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Posts Tagged ‘William Dalrymple’

In Xanadu by William Dalrymple

Posted by RB Kollannur on March 30, 2014


Note: This review is part of a weekly book review column that I write for City Journal, an English newspaper based in Thrissur, Kerala.

Published on 20/03/2013

Publisher – Penguin; Year of Publication – 1989; Pages – 305; Cost at the time of purchase – Rs. 295

Where would a 22 year old college student, recently wealthier by GBP 700 (roughly Rs 58,000 In today’s currency) go to in the world? If you answered an ancient capital in ruins after centuries of neglect, known only to a few, then you have a slight chance in emulating William Dalrymple. The derelict city of Shangdu, deep in Inner Mongolia in China and the capital of Kublai Khan, grandson of Ghengis Khan, is not your typical picnic trip and it certainly takes a great deal of courage and knowledge to undertake such a journey. But that’s not all that Dalrymple did. He followed the footsteps of another famed explorer to the Orient, Marco Polo. And proceeded to write a rather excellent book about it.

In 1271, Marco Polo, aged 17, set off with his father and uncle to the mystic Orient, with a letter from the new Pope asking for support against their common enemy, the Muslims, and a bottle of holy oil from the Church of Holy Sepulchre in Jerusalem, then held by Muslims. Their road was long and treacherous, but it was a road the Polo brothers had taken before. When in 1291, Marco Polo returned he came with many stories and memories that would later be written down by Rustichella da Pisa as “The Travels of Marco Polo”.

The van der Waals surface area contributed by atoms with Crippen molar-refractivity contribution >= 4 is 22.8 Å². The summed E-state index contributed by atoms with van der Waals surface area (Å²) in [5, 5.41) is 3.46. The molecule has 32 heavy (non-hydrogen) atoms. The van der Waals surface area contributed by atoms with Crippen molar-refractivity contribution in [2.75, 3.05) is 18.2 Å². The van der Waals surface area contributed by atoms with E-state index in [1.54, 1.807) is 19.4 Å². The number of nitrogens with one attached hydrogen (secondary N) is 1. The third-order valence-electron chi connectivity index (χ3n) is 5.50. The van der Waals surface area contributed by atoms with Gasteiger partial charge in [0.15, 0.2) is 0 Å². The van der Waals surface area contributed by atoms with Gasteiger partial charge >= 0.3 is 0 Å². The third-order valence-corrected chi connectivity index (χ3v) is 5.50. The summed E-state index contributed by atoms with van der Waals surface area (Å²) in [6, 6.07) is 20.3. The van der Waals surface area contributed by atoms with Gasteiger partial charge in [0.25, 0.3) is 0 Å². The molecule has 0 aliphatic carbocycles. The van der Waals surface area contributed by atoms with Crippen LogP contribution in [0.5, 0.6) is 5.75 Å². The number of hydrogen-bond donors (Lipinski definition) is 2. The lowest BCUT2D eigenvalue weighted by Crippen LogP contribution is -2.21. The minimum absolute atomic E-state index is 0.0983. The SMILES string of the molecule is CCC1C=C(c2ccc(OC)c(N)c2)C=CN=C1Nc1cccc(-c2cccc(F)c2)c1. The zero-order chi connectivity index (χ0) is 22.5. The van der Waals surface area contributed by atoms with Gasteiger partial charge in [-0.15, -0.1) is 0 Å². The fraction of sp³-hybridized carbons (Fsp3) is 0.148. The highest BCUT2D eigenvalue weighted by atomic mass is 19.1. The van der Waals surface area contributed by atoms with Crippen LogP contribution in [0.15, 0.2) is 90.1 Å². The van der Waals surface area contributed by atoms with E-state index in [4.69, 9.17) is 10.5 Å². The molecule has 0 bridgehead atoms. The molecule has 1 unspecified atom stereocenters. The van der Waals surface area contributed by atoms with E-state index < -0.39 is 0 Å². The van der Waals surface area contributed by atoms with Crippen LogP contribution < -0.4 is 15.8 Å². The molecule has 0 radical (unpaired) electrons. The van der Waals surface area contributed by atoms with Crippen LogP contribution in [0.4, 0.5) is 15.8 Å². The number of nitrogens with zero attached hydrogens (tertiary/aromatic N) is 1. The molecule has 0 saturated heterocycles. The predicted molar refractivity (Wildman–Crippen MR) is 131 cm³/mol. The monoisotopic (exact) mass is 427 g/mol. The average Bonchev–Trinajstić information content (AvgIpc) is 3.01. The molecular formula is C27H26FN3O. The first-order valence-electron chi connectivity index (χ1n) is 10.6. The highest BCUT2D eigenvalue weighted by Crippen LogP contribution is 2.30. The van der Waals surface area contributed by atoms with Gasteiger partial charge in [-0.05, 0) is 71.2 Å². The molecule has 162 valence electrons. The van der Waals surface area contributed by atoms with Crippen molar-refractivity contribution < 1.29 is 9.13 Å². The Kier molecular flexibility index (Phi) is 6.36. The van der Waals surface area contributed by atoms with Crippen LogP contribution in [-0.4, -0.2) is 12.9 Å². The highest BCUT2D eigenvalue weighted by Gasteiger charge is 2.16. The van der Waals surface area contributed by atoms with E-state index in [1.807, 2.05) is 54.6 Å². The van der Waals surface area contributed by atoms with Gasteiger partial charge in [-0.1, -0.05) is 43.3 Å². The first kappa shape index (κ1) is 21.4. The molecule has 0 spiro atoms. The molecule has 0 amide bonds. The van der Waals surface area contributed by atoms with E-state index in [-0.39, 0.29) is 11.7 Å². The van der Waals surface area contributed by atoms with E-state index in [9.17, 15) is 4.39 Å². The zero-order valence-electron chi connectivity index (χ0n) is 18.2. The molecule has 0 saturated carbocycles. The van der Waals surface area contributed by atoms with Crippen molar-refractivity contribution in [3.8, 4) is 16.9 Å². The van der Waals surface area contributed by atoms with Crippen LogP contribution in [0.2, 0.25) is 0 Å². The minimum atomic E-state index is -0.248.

In 1989, tracing the history of that ancient expedition with its full significance, Dalrymple followed the Silk Route from Jersusalem to Shangdu (called Xanadu by Polo). The Polos were on a Church sponsored mission to impress Christianity upon Kublai Khan. But due to an extensively long sede vecante in 1269-1271 (when the Cardinals had to be starved to death to elect a new Pope) the plan had to be put on hold and instead of a delegation of many priests, only two clergymen were sent (who did not even make it out of Levant).

Travelling from Israel to China is an arduous task, not just because of the long road to travel, but also the political situation of the region. The closest route would take you through Iraq and Iran, who were at war with each other, followed by Afghanistan, then under Soviet invasion and finally to China still under the heavy hand of Communism. Fortunately, Marco Polo travelled from Jerusalem to Iran through the northern route through Turkey.